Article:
Garry Gutting’s review of “How Much is Enough?: Money and the Good Life”
Under capitalism, businesses sell us goods and service that are essential for living well, and most of us get the money to buy these things by working for businesses or, less often, profiting from investments in them. We need capitalism because no other economic system can produce sufficient goods to meet our essential material needs such as food, shelter, clothes, and medical care. But these goods are not enough. A good life mainly depends on intangibles such as love, friendship, beauty, and virtue—things capitalism cannot produce and money cannot buy. Given a sufficient minimum of material goods, the good life does not depend on the world of commerce.
Nonetheless, for most of us, work takes up the bulk of our time and energy, leaving comparatively little for living a good life. Some see their work itself as a pursuit of beauty, truth, or virtue. But most find what they do valuable primarily as a means of earning money to buy material necessities. And capitalist society itself insists that a good life requires much more than a minimum of material goods. A truly good life, it urges, requires fine food, a large and well-furnished home, stylish clothing, and a steady diet of diverting and enriching experiences derived from sports, culture, and travel—all of which are expensive.
We all agree that there’s a limit beyond which more material goods would make little difference to the goodness of our lives. But almost all of us think we are considerably below that limit. In general, then, capitalism works against the good life from two directions. It requires us to engage in work that makes little contribution to our living well, beyond supplying our material necessities, and it urges us to believe, falsely, that a good life is mainly a matter of accumulating material possessions. The Skidelskys sum it up this way: “The irony is that…now that we have achieved abundance [in advanced capitalist countries], the habits bred into us by capitalism have left us incapable of enjoying it properly.”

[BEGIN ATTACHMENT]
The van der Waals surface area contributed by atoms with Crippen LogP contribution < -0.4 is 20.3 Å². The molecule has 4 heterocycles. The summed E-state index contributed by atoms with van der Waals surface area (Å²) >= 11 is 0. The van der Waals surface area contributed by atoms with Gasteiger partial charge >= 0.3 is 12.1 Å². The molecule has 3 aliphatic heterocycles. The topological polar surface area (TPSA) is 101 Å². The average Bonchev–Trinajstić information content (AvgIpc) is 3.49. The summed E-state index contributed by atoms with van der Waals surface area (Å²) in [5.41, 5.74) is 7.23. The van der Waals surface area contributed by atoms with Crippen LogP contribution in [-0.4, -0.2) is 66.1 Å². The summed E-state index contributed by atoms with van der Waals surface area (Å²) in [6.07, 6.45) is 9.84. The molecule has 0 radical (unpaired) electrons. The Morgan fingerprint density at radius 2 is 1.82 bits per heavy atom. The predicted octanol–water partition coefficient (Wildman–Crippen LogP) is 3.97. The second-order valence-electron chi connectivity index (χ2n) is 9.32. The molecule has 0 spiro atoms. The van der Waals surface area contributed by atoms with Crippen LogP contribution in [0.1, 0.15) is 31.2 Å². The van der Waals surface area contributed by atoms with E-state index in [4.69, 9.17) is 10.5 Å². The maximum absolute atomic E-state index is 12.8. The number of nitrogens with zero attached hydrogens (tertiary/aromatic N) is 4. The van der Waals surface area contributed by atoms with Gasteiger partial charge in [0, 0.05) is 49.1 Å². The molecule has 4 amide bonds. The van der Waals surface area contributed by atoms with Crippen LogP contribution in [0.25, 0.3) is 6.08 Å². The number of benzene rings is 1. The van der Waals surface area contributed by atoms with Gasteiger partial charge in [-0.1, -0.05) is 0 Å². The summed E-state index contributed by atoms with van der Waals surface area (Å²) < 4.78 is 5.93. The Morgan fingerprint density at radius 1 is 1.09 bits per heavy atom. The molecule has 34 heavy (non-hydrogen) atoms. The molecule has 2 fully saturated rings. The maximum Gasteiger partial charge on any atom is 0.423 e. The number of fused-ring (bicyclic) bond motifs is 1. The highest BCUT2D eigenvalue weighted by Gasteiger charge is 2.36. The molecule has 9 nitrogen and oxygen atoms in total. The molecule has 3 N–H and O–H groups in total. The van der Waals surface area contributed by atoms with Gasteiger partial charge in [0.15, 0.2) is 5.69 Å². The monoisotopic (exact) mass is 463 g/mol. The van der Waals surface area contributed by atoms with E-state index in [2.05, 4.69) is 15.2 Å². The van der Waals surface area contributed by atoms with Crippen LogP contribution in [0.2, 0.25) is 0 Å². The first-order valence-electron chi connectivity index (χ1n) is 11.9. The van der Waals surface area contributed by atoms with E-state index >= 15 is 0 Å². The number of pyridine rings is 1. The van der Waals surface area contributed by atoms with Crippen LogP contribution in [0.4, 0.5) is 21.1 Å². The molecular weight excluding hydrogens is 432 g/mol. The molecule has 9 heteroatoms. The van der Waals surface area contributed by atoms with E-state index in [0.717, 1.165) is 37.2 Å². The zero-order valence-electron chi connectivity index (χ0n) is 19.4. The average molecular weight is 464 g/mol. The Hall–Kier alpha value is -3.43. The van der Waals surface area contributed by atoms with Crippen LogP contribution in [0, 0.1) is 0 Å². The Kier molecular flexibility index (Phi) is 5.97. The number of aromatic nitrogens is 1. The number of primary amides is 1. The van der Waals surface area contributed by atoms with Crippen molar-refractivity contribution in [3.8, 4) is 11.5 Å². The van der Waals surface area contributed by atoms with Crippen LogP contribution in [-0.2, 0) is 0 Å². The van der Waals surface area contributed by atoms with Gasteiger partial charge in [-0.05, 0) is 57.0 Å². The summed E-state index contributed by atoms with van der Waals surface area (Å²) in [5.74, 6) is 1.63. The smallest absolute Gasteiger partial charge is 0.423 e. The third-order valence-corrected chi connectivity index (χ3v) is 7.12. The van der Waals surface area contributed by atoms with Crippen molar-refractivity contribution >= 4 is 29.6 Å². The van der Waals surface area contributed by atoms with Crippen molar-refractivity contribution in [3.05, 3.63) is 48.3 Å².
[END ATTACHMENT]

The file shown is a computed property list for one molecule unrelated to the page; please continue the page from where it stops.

Their view of capitalism is critical rather than revolutionary. They decry its tendency to sacrifice the human good to the goods of the market, but think we can curb this tendency and harness capitalism’s productive power for our pursuit of the good life. For them, the core problem with capitalism is “economic insatiability”—the intrinsic drive for increasing production (and therefore profits) without limit. The limitless demand for more can even lead, as we have recently seen, to economic catastrophe. More important, capitalism is morally deficient because its drivers are the vices of “greed and acquisitiveness,” which pile up “goods” that take us away from the good life.
The insatiability of capitalism exploits the corresponding insatiability of individual desires. No matter how much I possess, I find myself desiring more than I have. As I become rich enough to satisfy all my old desires, I develop new ones. Moreover, beyond a certain level of wealth, I begin to desire the best of everything, where the “best” (rare wines, exclusive resorts, the paintings of Old Masters) are in such limited supply that hardly anyone can afford them. And in addition to our spontaneous individual desires, we develop other desires simply because there are things others have that we don’t. Capitalism’s endless need to sell more and more is met by our need to buy more and more.